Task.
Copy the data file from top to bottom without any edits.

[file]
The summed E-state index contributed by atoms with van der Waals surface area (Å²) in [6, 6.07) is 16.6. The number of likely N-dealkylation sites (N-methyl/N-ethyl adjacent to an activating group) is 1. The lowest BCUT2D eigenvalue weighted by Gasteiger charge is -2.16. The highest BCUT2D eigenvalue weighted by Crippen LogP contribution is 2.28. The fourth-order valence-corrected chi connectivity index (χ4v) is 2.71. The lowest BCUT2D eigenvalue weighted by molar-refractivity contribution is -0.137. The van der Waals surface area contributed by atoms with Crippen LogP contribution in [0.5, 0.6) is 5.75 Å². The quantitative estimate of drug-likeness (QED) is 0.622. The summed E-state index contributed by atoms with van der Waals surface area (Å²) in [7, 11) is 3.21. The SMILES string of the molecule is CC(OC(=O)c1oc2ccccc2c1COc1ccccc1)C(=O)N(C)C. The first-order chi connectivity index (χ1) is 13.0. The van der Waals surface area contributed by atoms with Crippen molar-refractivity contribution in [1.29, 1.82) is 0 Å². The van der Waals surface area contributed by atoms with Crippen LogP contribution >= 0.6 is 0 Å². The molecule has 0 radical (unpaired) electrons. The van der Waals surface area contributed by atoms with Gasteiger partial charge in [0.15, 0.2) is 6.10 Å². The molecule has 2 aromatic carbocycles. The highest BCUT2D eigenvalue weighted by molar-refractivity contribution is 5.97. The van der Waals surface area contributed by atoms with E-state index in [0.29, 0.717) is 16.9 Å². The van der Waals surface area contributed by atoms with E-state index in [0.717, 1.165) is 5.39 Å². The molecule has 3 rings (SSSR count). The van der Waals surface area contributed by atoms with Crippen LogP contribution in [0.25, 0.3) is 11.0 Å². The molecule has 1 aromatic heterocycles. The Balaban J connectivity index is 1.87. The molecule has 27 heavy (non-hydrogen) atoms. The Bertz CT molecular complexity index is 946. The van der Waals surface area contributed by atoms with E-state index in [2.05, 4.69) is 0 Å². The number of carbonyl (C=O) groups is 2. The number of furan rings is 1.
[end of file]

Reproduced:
The summed E-state index contributed by atoms with van der Waals surface area (Å²) in [6, 6.07) is 16.6. The number of likely N-dealkylation sites (N-methyl/N-ethyl adjacent to an activating group) is 1. The lowest BCUT2D eigenvalue weighted by Gasteiger charge is -2.16. The highest BCUT2D eigenvalue weighted by Crippen LogP contribution is 2.28. The fourth-order valence-corrected chi connectivity index (χ4v) is 2.71. The lowest BCUT2D eigenvalue weighted by molar-refractivity contribution is -0.137. The van der Waals surface area contributed by atoms with Crippen LogP contribution in [0.5, 0.6) is 5.75 Å². The quantitative estimate of drug-likeness (QED) is 0.622. The summed E-state index contributed by atoms with van der Waals surface area (Å²) in [7, 11) is 3.21. The SMILES string of the molecule is CC(OC(=O)c1oc2ccccc2c1COc1ccccc1)C(=O)N(C)C. The first-order chi connectivity index (χ1) is 13.0. The van der Waals surface area contributed by atoms with Crippen molar-refractivity contribution in [1.29, 1.82) is 0 Å². The van der Waals surface area contributed by atoms with Crippen LogP contribution >= 0.6 is 0 Å². The molecule has 0 radical (unpaired) electrons. The van der Waals surface area contributed by atoms with Gasteiger partial charge in [0.15, 0.2) is 6.10 Å². The molecule has 2 aromatic carbocycles. The highest BCUT2D eigenvalue weighted by molar-refractivity contribution is 5.97. The van der Waals surface area contributed by atoms with E-state index in [0.29, 0.717) is 16.9 Å². The van der Waals surface area contributed by atoms with E-state index in [0.717, 1.165) is 5.39 Å². The molecule has 3 rings (SSSR count). The van der Waals surface area contributed by atoms with Crippen LogP contribution in [0.25, 0.3) is 11.0 Å². The molecule has 1 aromatic heterocycles. The Balaban J connectivity index is 1.87. The molecule has 27 heavy (non-hydrogen) atoms. The Bertz CT molecular complexity index is 946. The van der Waals surface area contributed by atoms with E-state index in [2.05, 4.69) is 0 Å². The number of carbonyl (C=O) groups is 2. The number of furan rings is 1.